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Actual Output of Amplifier

Old 10-09-2006, 10:07 PM
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Actual Output of Amplifier

I was wondering how one would measure the actual rms output of an amp, i have a 2ohm stable amp, but it wired for 1ohm, no problems yet, but would it produce more power?
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Old 10-09-2006, 10:27 PM
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Originally Posted by Mr.Loud
I was wondering how one would measure the actual rms output of an amp, i have a 2ohm stable amp, but it wired for 1ohm, no problems yet, but would it produce more power?
If it isn't 1 ohm capable I would NOT do that. You're going to have problems FAST, if it really isn't capable of pulling a 1 ohm load.
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Old 10-10-2006, 08:52 AM
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you would need a multimeter or 2 to calculate the actual power.

you'd need an ammeter and a volt meter, the combined current and voltage will give you your actual output in VA, which you then have to divide by the power factor which wilkl give you watts. however, most people skip that step and just use the VA.
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Old 10-10-2006, 07:45 PM
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most mid level digital multimeters should be able to do an rms reading, wouldnt that work?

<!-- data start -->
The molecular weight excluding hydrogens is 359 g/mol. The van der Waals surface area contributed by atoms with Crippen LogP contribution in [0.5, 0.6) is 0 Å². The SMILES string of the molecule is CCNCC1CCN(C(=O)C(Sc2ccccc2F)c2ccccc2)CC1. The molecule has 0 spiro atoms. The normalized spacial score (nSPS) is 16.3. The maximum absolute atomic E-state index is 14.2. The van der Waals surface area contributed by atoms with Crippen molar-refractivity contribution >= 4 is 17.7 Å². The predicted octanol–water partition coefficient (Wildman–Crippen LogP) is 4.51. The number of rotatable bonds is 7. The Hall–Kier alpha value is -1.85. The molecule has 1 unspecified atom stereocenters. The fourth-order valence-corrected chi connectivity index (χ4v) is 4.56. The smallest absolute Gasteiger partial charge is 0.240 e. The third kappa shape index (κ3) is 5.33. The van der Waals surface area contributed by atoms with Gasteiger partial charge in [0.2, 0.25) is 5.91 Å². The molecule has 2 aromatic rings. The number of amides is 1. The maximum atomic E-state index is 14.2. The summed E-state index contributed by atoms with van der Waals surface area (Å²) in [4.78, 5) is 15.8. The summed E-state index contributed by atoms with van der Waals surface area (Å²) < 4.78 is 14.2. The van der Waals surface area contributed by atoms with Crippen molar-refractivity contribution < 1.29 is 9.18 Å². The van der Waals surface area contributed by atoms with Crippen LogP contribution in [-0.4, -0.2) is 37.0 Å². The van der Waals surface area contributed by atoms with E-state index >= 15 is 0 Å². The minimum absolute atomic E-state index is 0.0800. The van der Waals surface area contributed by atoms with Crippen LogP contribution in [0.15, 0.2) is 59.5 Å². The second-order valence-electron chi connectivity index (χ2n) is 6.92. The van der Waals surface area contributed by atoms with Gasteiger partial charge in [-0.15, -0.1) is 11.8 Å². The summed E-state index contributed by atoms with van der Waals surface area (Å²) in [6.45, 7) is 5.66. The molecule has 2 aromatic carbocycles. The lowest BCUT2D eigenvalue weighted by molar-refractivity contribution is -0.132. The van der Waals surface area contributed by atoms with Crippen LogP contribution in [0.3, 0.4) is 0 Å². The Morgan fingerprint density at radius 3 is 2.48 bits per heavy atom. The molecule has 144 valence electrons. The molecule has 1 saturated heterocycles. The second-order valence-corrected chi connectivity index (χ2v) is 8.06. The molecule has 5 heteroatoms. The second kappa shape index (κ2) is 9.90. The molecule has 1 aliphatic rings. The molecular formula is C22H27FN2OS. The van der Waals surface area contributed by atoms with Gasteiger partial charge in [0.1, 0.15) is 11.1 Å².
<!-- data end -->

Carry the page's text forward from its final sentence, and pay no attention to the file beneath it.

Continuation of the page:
ignore this comment if im totally ignorant, but its been 10 years since i was electrotech class.
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Old 10-10-2006, 09:26 PM
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i have a good DMM, but where do i measure?..at the + - terminals on the amp?
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Old 10-10-2006, 09:28 PM
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you could use an amp clamp and measure how many amps of current you draw and then do the calculation.
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Old 10-10-2006, 09:54 PM
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Whats an amp clamp?
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Old 10-10-2006, 10:56 PM
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its an inductive ring that some multimeters have, you place it around the wire you wish to measure and it reads current flow.

generally to get one thats accurate, you are looking at a pretty expensive dmm, my fluke was around $440.
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Old 10-11-2006, 12:02 AM
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ooh..ouch, so i guess the easiest way to measure it would be to do what Sassmaster mentioned?
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Old 10-13-2006, 08:19 PM
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Using the AC function on a multimeter, connect the leads to your amplifer output channel (disconnect the speaker). Take the voltage reading and square it then divide by the impedance...
If you are using a true RMS multimeter, that result would be your RMS output...If you are just using a standard commonplace multimeter then multiply that result by .707 for RMS output....Example below...

Using a commonplace multimeter; AC reading is 30 volts. 30 x 30 = 900. Sub is wired to 2 ohms, so divide by 2....900/2 = 450 watts...Then to get RMS multiply by .707....450 x .707 = 318 watts RMS

Last edited by smpl_gy; 10-13-2006 at 09:53 PM.
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